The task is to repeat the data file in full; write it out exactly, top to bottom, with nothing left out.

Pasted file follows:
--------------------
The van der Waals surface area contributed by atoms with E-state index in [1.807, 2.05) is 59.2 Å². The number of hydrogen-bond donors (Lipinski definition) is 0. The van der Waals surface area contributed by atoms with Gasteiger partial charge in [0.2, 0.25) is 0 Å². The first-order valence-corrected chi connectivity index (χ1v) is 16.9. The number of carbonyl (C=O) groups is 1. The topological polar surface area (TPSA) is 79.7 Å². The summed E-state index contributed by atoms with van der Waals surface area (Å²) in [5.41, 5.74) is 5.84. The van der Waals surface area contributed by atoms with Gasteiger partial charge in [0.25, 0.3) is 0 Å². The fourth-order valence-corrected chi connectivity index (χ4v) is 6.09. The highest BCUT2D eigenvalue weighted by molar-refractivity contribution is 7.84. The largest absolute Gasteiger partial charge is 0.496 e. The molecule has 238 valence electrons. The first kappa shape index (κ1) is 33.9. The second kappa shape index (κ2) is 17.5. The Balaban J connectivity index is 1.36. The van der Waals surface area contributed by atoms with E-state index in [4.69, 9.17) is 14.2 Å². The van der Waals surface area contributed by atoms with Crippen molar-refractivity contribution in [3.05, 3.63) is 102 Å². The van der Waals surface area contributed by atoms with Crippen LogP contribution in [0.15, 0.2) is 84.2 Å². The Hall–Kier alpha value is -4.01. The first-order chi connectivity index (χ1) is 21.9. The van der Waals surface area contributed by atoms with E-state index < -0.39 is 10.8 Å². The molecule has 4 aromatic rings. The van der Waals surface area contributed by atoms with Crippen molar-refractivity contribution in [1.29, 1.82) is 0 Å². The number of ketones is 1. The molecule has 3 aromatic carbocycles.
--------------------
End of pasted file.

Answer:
The van der Waals surface area contributed by atoms with E-state index in [1.807, 2.05) is 59.2 Å². The number of hydrogen-bond donors (Lipinski definition) is 0. The van der Waals surface area contributed by atoms with Gasteiger partial charge in [0.2, 0.25) is 0 Å². The first-order valence-corrected chi connectivity index (χ1v) is 16.9. The number of carbonyl (C=O) groups is 1. The topological polar surface area (TPSA) is 79.7 Å². The summed E-state index contributed by atoms with van der Waals surface area (Å²) in [5.41, 5.74) is 5.84. The van der Waals surface area contributed by atoms with Gasteiger partial charge in [0.25, 0.3) is 0 Å². The fourth-order valence-corrected chi connectivity index (χ4v) is 6.09. The highest BCUT2D eigenvalue weighted by molar-refractivity contribution is 7.84. The largest absolute Gasteiger partial charge is 0.496 e. The molecule has 238 valence electrons. The first kappa shape index (κ1) is 33.9. The second kappa shape index (κ2) is 17.5. The Balaban J connectivity index is 1.36. The van der Waals surface area contributed by atoms with E-state index in [4.69, 9.17) is 14.2 Å². The van der Waals surface area contributed by atoms with Crippen molar-refractivity contribution in [3.05, 3.63) is 102 Å². The van der Waals surface area contributed by atoms with Crippen LogP contribution in [0.15, 0.2) is 84.2 Å². The Hall–Kier alpha value is -4.01. The first-order chi connectivity index (χ1) is 21.9. The van der Waals surface area contributed by atoms with E-state index < -0.39 is 10.8 Å². The molecule has 4 aromatic rings. The van der Waals surface area contributed by atoms with Crippen molar-refractivity contribution in [1.29, 1.82) is 0 Å². The number of ketones is 1. The molecule has 3 aromatic carbocycles.